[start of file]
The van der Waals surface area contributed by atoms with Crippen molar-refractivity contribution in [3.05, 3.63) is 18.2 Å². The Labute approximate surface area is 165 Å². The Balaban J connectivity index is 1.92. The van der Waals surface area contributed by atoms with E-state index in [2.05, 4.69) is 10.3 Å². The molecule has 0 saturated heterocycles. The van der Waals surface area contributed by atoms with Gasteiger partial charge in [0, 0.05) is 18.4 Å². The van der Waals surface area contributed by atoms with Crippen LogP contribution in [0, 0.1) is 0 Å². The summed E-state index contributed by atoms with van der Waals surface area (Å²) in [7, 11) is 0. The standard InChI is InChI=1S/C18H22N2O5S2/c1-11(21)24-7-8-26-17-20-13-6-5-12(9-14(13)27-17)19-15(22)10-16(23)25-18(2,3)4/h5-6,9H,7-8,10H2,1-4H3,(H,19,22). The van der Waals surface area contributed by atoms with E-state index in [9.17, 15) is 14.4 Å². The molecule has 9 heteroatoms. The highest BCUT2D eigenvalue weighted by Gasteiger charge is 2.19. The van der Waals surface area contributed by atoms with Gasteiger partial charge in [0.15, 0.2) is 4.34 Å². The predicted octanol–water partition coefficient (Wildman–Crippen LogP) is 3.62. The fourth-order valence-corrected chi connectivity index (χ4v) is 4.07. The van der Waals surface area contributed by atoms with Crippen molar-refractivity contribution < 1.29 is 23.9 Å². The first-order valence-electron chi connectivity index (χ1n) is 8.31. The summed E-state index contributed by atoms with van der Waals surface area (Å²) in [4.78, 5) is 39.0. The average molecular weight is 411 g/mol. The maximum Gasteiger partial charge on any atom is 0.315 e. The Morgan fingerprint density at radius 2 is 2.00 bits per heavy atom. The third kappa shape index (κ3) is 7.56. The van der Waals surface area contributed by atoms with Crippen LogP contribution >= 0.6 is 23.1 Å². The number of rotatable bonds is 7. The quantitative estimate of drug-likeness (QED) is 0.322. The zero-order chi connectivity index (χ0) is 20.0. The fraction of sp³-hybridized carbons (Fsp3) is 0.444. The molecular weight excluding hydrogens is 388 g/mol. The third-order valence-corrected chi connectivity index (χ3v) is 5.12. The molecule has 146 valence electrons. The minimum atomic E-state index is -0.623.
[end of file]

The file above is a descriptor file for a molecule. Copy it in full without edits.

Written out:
The van der Waals surface area contributed by atoms with Crippen molar-refractivity contribution in [3.05, 3.63) is 18.2 Å². The Labute approximate surface area is 165 Å². The Balaban J connectivity index is 1.92. The van der Waals surface area contributed by atoms with E-state index in [2.05, 4.69) is 10.3 Å². The molecule has 0 saturated heterocycles. The van der Waals surface area contributed by atoms with Gasteiger partial charge in [0, 0.05) is 18.4 Å². The van der Waals surface area contributed by atoms with Crippen LogP contribution in [0, 0.1) is 0 Å². The summed E-state index contributed by atoms with van der Waals surface area (Å²) in [7, 11) is 0. The standard InChI is InChI=1S/C18H22N2O5S2/c1-11(21)24-7-8-26-17-20-13-6-5-12(9-14(13)27-17)19-15(22)10-16(23)25-18(2,3)4/h5-6,9H,7-8,10H2,1-4H3,(H,19,22). The van der Waals surface area contributed by atoms with E-state index in [9.17, 15) is 14.4 Å². The molecule has 9 heteroatoms. The highest BCUT2D eigenvalue weighted by Gasteiger charge is 2.19. The van der Waals surface area contributed by atoms with Gasteiger partial charge in [0.15, 0.2) is 4.34 Å². The predicted octanol–water partition coefficient (Wildman–Crippen LogP) is 3.62. The fourth-order valence-corrected chi connectivity index (χ4v) is 4.07. The van der Waals surface area contributed by atoms with Crippen molar-refractivity contribution < 1.29 is 23.9 Å². The first-order valence-electron chi connectivity index (χ1n) is 8.31. The summed E-state index contributed by atoms with van der Waals surface area (Å²) in [4.78, 5) is 39.0. The average molecular weight is 411 g/mol. The maximum Gasteiger partial charge on any atom is 0.315 e. The Morgan fingerprint density at radius 2 is 2.00 bits per heavy atom. The third kappa shape index (κ3) is 7.56. The van der Waals surface area contributed by atoms with Crippen LogP contribution >= 0.6 is 23.1 Å². The number of rotatable bonds is 7. The quantitative estimate of drug-likeness (QED) is 0.322. The zero-order chi connectivity index (χ0) is 20.0. The fraction of sp³-hybridized carbons (Fsp3) is 0.444. The molecular weight excluding hydrogens is 388 g/mol. The third-order valence-corrected chi connectivity index (χ3v) is 5.12. The molecule has 146 valence electrons. The minimum atomic E-state index is -0.623.